In yet another ominous sign of the erosion of judicial independence, Acting Attorney General Matthew Whitaker recently certified a case to himself that may have a significant impact on foreign nationals charged with Drunk Driving or Driving Under The Influence. The case is Matter of Castillo-Perez, and this case is particularly important given the issues that the Attorney General will be deciding-possibly overruling previous BIA precedent. According to the certification, the Attorney General is directing the parties to address the following questions:

Divorce Prior to Oath Ceremony Can Result in Denial of 319 Citizenship Application

USCIS recently clarified that lawful permanent residents applying to naturalize on the basis of marriage to a US Citizen must not only demonstrate "living in marital union" with their spouse three years immediately prior to filing, but also that termination of the marriage at any time prior to the Oath of Allegiance renders an applicant ineligible under section INA 319(a). We have seen this second provision being strictly applied to deny naturalizations applications where the applicant divorces after passing the examination but prior to the oath ceremony. Practically speaking, this may not affect residents in states that administer the oath the same day as the interview, such as New Jersey. In general, however, most states regularly schedule the oath ceremony many months after the applicant has passed the examination. This gap can, in some cases, be quite long, especially if background checks are being conducted, an officer needs to look into something, or on occasion, neglects to finish reviewing the file. In the interim, an applicant's marital situation may rapidly deteriorate and the couple may seek a quick dissolution. Unfortunately, if this occurs prior to the oath, the applicant has technically fallen outside the boundaries of INA 319, the section of the law that allows green card holders to apply after only three years marriage to a US Citizen (versus the normal requirement of five years permanent residence prior to becoming eligible). This is one reason why applicants are expected to review and complete a questionnaire on the day of the oath verifying that certain information has not changed, ie., address; arrests; trips outside the US; and in this case, marital status.

Citizenship Test Changes | USCIS To Use Digital Tablets for Reading and Writing

On October 3, 2018, USCIS issued a public bulletin regarding the incorporation of digital tablets into the naturalization reading and writing process. Our office began seeing implementation of tablets a few months back, and this announcement not only confirms that this practice is here to stay but that technology will assume an even greater role in the process than ever before. Previously, citizen applicants were asked to review and digitally sign their applications on iPad or ipad-like devices. Now under this expansion, the use of pen and paper is essentially being phased out and discontinued. Pen and paper may be used "on a case-by-case basis," but by and large, both the reading and writing components of the N-400 examination will now be conducted on digital tablets:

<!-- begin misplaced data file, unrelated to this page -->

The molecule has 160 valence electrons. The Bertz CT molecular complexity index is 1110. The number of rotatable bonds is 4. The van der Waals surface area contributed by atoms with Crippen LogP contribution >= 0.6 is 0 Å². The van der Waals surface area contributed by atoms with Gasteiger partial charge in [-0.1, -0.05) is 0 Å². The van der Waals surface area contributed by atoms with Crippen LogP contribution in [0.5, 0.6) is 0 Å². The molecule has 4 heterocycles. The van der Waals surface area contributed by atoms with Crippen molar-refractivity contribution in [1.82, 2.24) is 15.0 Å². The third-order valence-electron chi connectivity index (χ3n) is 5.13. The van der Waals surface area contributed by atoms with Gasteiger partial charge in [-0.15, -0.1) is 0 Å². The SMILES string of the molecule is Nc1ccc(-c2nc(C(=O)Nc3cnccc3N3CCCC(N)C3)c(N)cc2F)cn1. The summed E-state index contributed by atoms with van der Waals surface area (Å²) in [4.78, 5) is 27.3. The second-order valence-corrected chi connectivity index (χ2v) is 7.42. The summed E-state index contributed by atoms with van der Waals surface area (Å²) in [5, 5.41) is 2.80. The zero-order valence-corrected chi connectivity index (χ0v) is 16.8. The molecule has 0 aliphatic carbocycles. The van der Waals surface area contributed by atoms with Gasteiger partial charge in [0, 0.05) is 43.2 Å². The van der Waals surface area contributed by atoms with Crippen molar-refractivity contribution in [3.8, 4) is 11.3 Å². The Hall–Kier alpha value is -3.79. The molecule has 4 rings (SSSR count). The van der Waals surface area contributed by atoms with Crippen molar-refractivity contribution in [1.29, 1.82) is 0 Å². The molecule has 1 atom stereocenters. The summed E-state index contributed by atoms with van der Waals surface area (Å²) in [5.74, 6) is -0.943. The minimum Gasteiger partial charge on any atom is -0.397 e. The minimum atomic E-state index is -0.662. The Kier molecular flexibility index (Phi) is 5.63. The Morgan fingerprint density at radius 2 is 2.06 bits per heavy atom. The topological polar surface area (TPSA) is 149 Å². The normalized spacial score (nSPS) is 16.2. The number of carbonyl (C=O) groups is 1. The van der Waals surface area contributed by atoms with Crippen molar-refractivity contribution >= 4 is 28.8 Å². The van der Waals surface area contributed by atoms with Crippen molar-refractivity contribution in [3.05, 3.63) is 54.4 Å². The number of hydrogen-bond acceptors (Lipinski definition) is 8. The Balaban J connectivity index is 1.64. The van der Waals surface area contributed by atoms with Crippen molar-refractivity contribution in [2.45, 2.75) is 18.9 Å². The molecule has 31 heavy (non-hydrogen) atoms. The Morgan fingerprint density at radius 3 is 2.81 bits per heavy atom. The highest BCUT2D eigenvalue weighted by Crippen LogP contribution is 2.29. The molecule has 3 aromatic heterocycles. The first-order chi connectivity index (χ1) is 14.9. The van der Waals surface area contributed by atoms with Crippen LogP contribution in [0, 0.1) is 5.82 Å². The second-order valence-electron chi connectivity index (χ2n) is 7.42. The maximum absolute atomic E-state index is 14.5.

Cheating and US Citizenship | Reasons for N-400 Denial

Most people are aware that a criminal record may complicate and sometimes pose a bar to citizenship. However, having a clean record does not necessarily ensure that a naturalization application will be approved. Interestingly, there are several types of acts or conduct that USCIS may consider conditional bars to citizenship if they occur within the "statutory period" under evaluation (five years prior to the N-400 application, for most applicants). Under the Immigration and Nationality Act ("INA") and Code of Federal Regulations ("CFR"), officers are entitled to evaluate and determine whether certain specified acts, offenses, activities, or circumstances reflect poorly on or militate against an applicant's "good moral character," which is a fundamental requirement for citizenship.

Government Pushing To Take Away People's US Citizenship | Denaturalization Campaign

Over the last few weeks, we have witnessed a sustained effort by the government to implement President Trump's agenda on immigration. Besides organizing a relentless push to ferret out and detain illegal immigrants, the enforcement branch of DHS appears to be slowly co-opting the benefits division. This is reflected in the two recent USCIS policy memoranda quietly released in July. In addition to this, the thehill.com reported recently that there is now a concerted effort to organize a task force of attorneys to review the cases of naturalized US Citizens who may have lied on their applications and start denaturalization proceedings against them. It is unclear just how many applications will be reviewed but it is possible that nearly 17 million cases approved from 1990 to 2016 may be reverified.

PROFESSIONAL RECOGNITION

    • Avvo Rating 10.0 | Superb
    • Client Distinction Award martindale.com | 2016 Martindale-Hubbell Client Distinction Award
    • New Jersey State Bar Association | Paris Lee Chair - Immigration Section 2015-2016
    • Nationally Recognized | Newsweek Nationwide Showcase | Top Attorneys 2013
    • New Jersey Chapter | American Immigration Lawyers Association | Angie Garasia | Chapter Chair 2015-2016